MORE than half the councils in NSW have not fined any food businesses caught breaking food safety laws in the past four years, raising fears that much of the state has no effective protection against food poisoning from unhygienic restaurants and cafes.
Figures provided by the Office of State Revenue, which collects payments for fines imposed by councils, show that since 2004 only 67 out of more than 150 councils imposed any fines on restaurants and takeaway food businesses flouting hygiene laws.
Even some big Sydney councils, such as Willoughby, Lane Cove and Mosman, imposed no fines from 2004 to October this year, while some councils with many restaurants, such as Leichhardt, imposed just a handful of fines.
Leichhardt Council, which covers Sydney's biggest Italian restaurant and cafe precinct and has about 1000 food businesses, imposed only five fines since 2004, the same number as Marrickville. Wollongong imposed two, Botany three, Camden three and Strathfield two.
Ku-ring-gai Council, where a man died hours after eating asparagus sauce at Tables restaurant in Pymble in January last year, imposed no fines on any of its 350 restaurants and food businesses until September this year when it fined a business for selling out-of-date ham.
A council spokesman, Eric Aubert, said while Ku-ring-gai Council officers regularly inspected food businesses, they did not impose fines as "efforts have been concentrated on making businesses compliant rather than issuing fines".
He said Ku-ring-gai Council preferred to issue warnings or orders to comply and said this policy had achieved "a 100 per cent success rate for compliance for re-inspections".
In contrast some councils, including North Sydney, which borders Willoughby, Lane Cove and Mosman, fines food businesses almost every week as well as imposing prohibition orders, compliance orders and prosecuting businesses for serious breaches.
The data, obtained by the Herald under freedom-of-information laws, shows North Sydney Council imposed 460 fines on food businesses from 2004 to October, while the City of Sydney, which has the largest number of food businesses in the state, imposed 530 fines. Other active councils include the Blue Mountains, which imposed 236 fines, Fairfield, 202, and Warringah, 191.
Spokesmen for Mosman, Willoughby and Lane Cove councils echoed the comments of Ku-ring-gai Council and said there was no need to fine businesses when they could use other means to ensure compliance with the law, such as education or re-inspections. But several experts the Herald spoke to said it was ridiculous to claim standards could be maintained without ever imposing penalties such as fines.
"If you never issue a fine, they will laugh at you," said Des Sibraa, a former chief food inspector for NSW and now a food safety consultant.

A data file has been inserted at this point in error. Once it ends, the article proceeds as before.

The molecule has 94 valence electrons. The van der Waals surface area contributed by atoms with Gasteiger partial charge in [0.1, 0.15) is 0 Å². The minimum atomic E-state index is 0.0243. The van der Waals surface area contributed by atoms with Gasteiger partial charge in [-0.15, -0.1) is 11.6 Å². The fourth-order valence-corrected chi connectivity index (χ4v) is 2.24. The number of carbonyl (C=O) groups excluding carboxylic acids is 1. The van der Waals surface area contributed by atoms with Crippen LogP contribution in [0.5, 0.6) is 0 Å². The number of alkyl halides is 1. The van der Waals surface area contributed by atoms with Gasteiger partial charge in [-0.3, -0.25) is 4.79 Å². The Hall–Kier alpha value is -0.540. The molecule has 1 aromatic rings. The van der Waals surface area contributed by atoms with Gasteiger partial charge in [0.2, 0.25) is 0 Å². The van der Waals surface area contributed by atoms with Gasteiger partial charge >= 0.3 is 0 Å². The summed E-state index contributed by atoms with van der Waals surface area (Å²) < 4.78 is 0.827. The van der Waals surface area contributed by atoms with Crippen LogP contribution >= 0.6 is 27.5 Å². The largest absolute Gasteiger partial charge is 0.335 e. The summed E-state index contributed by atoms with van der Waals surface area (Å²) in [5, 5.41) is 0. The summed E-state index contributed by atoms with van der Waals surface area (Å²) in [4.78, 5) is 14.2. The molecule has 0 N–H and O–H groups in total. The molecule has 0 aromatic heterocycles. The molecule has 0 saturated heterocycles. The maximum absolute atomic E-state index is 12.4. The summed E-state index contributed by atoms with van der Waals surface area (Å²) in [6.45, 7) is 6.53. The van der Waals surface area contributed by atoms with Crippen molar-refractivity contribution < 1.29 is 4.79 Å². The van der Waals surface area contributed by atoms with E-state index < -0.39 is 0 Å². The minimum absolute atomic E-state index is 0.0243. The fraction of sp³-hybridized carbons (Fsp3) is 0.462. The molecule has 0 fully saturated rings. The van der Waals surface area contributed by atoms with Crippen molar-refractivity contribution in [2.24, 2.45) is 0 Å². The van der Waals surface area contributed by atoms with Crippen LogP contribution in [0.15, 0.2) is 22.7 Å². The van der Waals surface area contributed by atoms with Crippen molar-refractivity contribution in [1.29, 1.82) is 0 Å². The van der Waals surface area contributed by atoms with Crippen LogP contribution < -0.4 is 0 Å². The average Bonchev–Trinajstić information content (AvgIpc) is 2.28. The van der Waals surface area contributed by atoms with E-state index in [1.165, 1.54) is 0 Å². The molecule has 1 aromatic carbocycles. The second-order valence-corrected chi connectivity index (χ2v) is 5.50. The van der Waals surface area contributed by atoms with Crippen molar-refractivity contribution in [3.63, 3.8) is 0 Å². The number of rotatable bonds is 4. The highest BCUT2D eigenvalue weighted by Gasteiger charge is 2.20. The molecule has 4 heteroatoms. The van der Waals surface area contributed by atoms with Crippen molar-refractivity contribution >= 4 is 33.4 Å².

He said the only conclusion to be drawn from the fact so many councils did not issue any fines was that many of them did not have serious inspection regimes.
"There is a place for warnings, but only for any minor matters, not for anything serious … Some councils are not doing anything," Mr Sibraa said.
Hardly any councils in country areas of NSW have imposed fines over the past four years. They include Albury, Bega, Broken Hill, Clarence Valley, Dubbo, Kiama, Parkes, Dubbo, Griffith, Lake Macquarie, Orange, Shellharbour, Tenterfield, Tweed and Wagga Wagga.
Mr Sibraa said it was clear that "some councils don't want to impose fines or prosecute because it gives their town a bad name".
"It's clearly not as good as it should be. Any inspector running
around must find some matters requiring prosecutions or the imposition of a fine."
Dubbo City's manager environment control, Amy Nalder, insisted that standards were no worse in Dubbo than elsewhere.
"If we ever see anything that's a threat to public health we tell them to throw all the food out," she said. " We had one of those this week. Food in a cabinet was above 5 degrees. We want to see safety ensured so we watch them throw it out … the stray dogs in Dubbo are very well fed."
Ms Nalder said when Dubbo Council received complaints of food poisoning, it referred them to the NSW Food Authority. Council officers would then visit the premises "and get them to do a demonstration of washing their hands, check the fridges".
The Health Department used to be responsible for inspecting food businesses but when the NSW Food Authority was created in 2004, the job was loosely divided between the new authority and councils. While the authority has the right to inspect any food businesses, it focuses on licensed businesses such as abattoirs, food processing plants, hospitals and nursing homes, leaving councils to carry out the day-to-day inspection of places where consumers eat.
The authority's director-general, Alan Coutts, declined to speak to the Herald but a spokesman, Alan Valvasori, said the huge discrepancy in fines between councils did not necessarily reflect different standards of compliance.
"The number of penalty notices [fines] issued by councils is not a valid measure of each council's overall inspection/food regulation activities. One does not necessarily correlate to the other."
In July the authority began publishing on its website details of most fines imposed on the state's 55,000 food businesses, with the trends broadly reflecting that revealed by the Office of State Revenue.